A boning knife is usually five to six inches (13-15 cm) long, and shaped so that it can assist with the removal of bones from meat and poultry. These knives typically have a slender point that is very sharp to help them slide along a bone while slicing through the tough ligaments and other connective tissue that bind the meat to it. These blades are narrow to help reduce drag while enhancing maneuverability, and are usually fairly straight, though curved varieties are not unknown. In addition to the blade's shape, boning knives are often flexible, which can further aid control and enhance versatility. Nonprofessional chefs will have less need for this knife, as they will usually buy their meat from a butcher who has already done the majority of the preparatory work. This knife is also useful, though not necessary, for a variety of meat cutting jobs that require a particularly sharp and thin blade. These include removing silver skin and creating pockets in meat for stuffing.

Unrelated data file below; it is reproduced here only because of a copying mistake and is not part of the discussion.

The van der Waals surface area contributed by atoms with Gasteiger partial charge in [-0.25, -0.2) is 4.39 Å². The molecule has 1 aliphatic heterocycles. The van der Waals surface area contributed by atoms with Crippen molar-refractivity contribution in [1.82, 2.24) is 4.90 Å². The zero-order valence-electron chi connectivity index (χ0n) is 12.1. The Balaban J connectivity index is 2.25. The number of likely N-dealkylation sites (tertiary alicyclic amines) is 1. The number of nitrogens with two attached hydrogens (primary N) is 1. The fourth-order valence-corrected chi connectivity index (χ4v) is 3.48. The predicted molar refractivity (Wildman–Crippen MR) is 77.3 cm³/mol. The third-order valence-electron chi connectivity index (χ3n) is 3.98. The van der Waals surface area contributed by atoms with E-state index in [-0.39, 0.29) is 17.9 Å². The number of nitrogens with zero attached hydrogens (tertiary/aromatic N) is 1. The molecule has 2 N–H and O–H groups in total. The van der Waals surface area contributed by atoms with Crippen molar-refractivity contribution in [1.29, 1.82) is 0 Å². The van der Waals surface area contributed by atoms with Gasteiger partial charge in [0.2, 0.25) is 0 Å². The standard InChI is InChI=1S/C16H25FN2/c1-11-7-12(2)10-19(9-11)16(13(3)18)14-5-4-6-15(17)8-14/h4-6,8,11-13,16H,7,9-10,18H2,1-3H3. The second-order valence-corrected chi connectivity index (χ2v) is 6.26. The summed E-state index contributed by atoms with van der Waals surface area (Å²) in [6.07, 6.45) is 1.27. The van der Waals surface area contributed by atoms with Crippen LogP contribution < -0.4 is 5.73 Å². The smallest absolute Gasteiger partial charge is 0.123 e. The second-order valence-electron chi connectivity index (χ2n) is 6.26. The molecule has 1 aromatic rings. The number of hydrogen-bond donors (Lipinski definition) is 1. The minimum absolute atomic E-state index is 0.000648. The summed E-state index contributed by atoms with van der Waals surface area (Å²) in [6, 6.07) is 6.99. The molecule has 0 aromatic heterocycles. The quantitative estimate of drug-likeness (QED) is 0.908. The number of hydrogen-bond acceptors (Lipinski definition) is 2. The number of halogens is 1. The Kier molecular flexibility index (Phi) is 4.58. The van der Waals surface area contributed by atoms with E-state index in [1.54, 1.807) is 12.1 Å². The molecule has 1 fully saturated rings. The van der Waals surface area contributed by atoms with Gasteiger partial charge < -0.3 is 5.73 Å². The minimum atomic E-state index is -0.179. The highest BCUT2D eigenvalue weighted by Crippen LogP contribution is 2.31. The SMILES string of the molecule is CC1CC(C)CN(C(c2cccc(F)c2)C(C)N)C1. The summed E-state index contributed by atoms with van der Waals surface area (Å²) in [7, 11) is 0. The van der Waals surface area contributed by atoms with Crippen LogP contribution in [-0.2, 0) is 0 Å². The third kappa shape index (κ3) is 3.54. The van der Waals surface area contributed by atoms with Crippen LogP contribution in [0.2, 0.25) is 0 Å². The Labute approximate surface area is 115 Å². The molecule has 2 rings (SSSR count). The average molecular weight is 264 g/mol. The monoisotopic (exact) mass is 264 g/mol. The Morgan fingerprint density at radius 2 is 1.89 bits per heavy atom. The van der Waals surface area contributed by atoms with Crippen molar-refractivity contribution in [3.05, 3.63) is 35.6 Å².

If you are attacked by an axe murderer in your kitchen, these make decent weapons, since by nature they can easily slip through an attacker's ribs, unlike some of the other cooking knives. Despite their unassuming nature, they would probably be preferable to the larger chef's knife in deadly combat. Be wary of the short reach however.